Capcom Database

Mega Man Network Transmission is an action platformer and a spin-off game in the Mega Man Battle Network series of RPG games, devloped by Arika and published by Capcom and ShoPro Entertainment. It was released for the Nintendo GameCube in 2003. While it is ostensibly based on the Battle Network series, however, the game is in the vein of the original Mega Man series, being a platformer instead of an RPG. Network Transmission is also abbreviated NT, as it is in MegaMan NT Warrior, an anime and manga series based on Battle Network.


Mega Man Network Transmission attempts to appeal to a wider audience by incorporating aspects of platforming similar to other Mega Man series, while retaining the strategy and gameplay of the Battle Network series.

Unlike previous Battle Network games, Lan is restricted from moving location to location; instead, the player uses a map screen with points of interest to travel to different levels. Levels are opened up as the player progresses through the game, with a slight emphasis on linear progression, although MegaMan can diverge "off path" to gain secret items, more battlechips and other power-ups.

Battle is done in real time, with MegaMan.EXE given the ability to jump, slide, and dodge attacks, abielt on a 2-dimensional plane. Battlechips are provided to the player through a "custom bar"; filling up as the time accumulates (the custom bar fills up much more slowly compared to the Game Boy Advance titles). When the bar is full, the player can select various battlechips, which can be provided in multiple quantities and can be used for platforming aspects as well as battle.


The game takes place between the events of Battle Network and Battle Network 2.

One month after defeating the Life Virus (the ultimate weapon of Dr. Wily and the WWW featured in Mega Man Battle Network), Lan and MegaMan return to a life of restlessness. However, no sooner does Lan begin to relax when he hears of a mysterious and destructive "Zero Virus" that infects Navis and causes mayhem via PET e-mail.

Lan has other qualms to deal with however, receiving an e-mail detailing Roll.EXE being unable to jack-out and trapped in the internet. MegaMan goes to save her, finding an infected FireMan.EXE as the cause of trouble. Defeating him, the duo talk to Mr. Match (FireMan's operator), and learn of the vaccine being distributed to amend the Zero virus is actually the opposite, causing FireMan.EXE to go berserk.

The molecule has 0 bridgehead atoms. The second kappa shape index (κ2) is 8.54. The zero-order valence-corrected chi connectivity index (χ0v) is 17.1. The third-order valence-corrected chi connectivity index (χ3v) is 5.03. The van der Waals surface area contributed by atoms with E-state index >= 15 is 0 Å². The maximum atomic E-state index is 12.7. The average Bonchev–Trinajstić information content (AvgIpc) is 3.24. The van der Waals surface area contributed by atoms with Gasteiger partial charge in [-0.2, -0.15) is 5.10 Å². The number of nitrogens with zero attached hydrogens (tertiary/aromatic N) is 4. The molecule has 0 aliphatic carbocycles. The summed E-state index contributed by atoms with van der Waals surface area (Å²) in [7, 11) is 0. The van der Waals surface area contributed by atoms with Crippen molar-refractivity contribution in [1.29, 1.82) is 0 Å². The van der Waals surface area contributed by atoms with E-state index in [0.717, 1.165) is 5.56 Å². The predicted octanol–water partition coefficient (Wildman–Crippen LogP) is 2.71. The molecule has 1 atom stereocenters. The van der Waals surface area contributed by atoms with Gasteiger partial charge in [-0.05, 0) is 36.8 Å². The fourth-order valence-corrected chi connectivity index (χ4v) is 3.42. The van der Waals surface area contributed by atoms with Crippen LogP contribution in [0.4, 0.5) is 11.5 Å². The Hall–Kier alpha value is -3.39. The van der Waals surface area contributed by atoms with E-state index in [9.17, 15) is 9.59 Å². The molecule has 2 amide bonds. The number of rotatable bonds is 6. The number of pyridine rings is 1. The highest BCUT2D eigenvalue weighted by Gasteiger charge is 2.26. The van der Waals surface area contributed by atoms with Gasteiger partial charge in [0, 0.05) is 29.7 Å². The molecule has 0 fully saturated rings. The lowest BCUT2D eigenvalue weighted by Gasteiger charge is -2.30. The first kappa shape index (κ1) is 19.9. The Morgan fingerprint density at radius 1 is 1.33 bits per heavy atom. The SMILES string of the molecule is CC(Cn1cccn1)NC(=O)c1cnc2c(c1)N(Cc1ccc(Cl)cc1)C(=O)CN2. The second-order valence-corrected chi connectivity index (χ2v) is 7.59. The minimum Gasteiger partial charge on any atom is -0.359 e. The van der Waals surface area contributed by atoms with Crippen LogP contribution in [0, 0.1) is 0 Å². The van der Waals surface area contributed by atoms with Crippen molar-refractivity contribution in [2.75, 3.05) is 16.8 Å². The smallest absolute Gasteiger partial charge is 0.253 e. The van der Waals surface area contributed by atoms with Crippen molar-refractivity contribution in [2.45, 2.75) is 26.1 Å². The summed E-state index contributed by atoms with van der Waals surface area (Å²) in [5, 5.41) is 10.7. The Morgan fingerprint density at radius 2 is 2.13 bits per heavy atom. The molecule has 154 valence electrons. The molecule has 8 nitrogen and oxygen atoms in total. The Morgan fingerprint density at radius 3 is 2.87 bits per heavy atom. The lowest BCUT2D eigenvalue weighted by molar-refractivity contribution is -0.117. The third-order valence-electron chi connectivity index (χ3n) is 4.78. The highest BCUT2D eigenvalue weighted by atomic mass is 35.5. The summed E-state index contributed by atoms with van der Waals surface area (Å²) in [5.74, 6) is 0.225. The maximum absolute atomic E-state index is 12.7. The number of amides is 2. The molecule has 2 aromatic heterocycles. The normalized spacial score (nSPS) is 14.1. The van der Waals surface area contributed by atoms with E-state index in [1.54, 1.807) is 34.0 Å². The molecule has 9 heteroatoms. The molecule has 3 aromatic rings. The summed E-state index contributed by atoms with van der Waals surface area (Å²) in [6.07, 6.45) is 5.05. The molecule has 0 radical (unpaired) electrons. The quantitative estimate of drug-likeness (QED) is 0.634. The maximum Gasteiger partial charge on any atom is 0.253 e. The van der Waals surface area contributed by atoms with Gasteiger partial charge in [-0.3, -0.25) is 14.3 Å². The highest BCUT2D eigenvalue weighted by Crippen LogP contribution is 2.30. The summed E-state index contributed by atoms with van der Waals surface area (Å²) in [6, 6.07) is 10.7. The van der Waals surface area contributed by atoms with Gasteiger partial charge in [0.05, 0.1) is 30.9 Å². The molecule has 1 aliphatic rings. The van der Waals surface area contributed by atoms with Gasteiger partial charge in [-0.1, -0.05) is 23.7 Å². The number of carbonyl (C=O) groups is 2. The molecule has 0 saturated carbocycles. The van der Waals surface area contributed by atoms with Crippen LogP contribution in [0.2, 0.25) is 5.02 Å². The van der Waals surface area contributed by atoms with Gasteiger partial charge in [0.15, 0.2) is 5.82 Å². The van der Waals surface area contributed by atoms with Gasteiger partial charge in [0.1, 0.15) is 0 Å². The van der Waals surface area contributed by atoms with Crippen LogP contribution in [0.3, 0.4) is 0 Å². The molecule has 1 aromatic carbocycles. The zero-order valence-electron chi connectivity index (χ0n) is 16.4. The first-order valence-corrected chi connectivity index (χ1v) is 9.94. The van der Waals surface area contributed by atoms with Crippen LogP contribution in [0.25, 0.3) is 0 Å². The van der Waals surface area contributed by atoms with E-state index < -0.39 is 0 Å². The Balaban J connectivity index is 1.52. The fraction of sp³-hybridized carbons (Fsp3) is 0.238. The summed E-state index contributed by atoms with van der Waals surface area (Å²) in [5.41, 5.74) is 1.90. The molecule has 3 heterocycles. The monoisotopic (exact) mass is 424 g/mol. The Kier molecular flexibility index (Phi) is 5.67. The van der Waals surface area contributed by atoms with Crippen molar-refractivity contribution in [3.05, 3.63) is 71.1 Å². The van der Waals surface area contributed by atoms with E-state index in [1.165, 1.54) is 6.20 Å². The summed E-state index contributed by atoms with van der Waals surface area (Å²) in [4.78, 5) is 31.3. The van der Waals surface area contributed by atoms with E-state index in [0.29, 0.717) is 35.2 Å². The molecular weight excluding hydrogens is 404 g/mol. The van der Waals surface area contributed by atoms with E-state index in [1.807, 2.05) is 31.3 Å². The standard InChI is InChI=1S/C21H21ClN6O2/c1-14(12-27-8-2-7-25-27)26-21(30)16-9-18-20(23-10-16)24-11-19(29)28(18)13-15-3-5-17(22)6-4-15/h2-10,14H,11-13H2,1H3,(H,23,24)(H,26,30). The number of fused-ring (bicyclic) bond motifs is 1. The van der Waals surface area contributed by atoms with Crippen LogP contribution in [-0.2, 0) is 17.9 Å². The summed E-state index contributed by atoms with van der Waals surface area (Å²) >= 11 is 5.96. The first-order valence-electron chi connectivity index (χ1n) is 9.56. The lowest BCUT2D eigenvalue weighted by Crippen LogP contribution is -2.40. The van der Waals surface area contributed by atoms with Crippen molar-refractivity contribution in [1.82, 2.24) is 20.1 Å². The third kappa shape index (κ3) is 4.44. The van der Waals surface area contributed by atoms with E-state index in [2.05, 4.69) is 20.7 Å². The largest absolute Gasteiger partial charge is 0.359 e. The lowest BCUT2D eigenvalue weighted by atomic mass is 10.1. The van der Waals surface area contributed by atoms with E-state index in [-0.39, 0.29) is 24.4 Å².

Confirming this with Lan's father, the two set out to find the crux of the problem, finding many situations of pragmatic Navi's infected and causing mayhem. Defeating all of them and returning them to their respective operators, the two eventually discover more clues leading to the remnants of the WWW. It is revealed that a powerful Navi called StarMan.EXE has been distributing the virus, created by Zero.EXE. Defeating StarMan.EXE, MegaMan and Lan eventually engage in a climactic battle against the powerful super virus himself. However, at the conclusion of the battle, as MegaMan.EXE and ProtoMan.EXE are set to deliver the finishing blow, they discover he isn't evil, and Lan's father transforms him into a full-fledged Navi.

Their happiness is short-lived, however, when a former member of the WWW, (called only the "Professor") reveals this was all part of his scheme to revive the dreaded Life Virus. Analyzing clues, MegaMan.EXE and Lan eventually engage the second Life Virus at the heart of the Undernet, defeating it and, with Zero.EXE's observation powers, eventually bring the Professor to justice.

There is a short dialogue at the end of the game between ShadowMan.EXE and his operator, leading the plot into the next game, Mega Man Battle Network 2.


MMNT Japan art

Japanese Cover Art


  • This is the first Mega Man Battle Network game to introduce a Mega Man X series-based NetNavi, Zero.
  • Some enemies and elements of the game are references from the classic Mega Man series, such as the attack pattern of the multiple Spikey enemies, the various Sniper Joe enemies, the lasers in QuickMan.EXE's stage, and the rail lifts in Shadow Man's stage.
    • As well as that, FireMan.EXE's music is a remix of his classic counterpart, and Pharaoh.EXE's stage BGM has a small portion reminiscent of his classic counterpart.
  • According to Yuji Ishihara, there were plans for Mega Man Network Transmission to come packed with a special PET-themed GameCube controller, but it did not come to fruition.
  • At the start of the game, the Japanese version has a start-up warning about eye strain, seizures, and the importance of taking breaks; this screen was removed for the international version.
  • Some voiced lines that involves Japanese names and terms were removed in the international version. Voice clips where Lan says "Rockman" are removed since all the voice acting is in Japanese for all versions. The first part of ProtoMan's introduction cutscene also has voice acting removed to remove an instance of "Blues". Additionally, Lan's voiced monologue at the start and end of the game was removed.
  • In the Japanese version, leaving the title screen idle for some time will show the first opening from the anime series.
  • Interestingly, although this game's story is set between the first and second games, the PET used in this game is based off the Plug-in PET introduced in Mega Man Battle Network 3.


Character artwork[]

Box art[]


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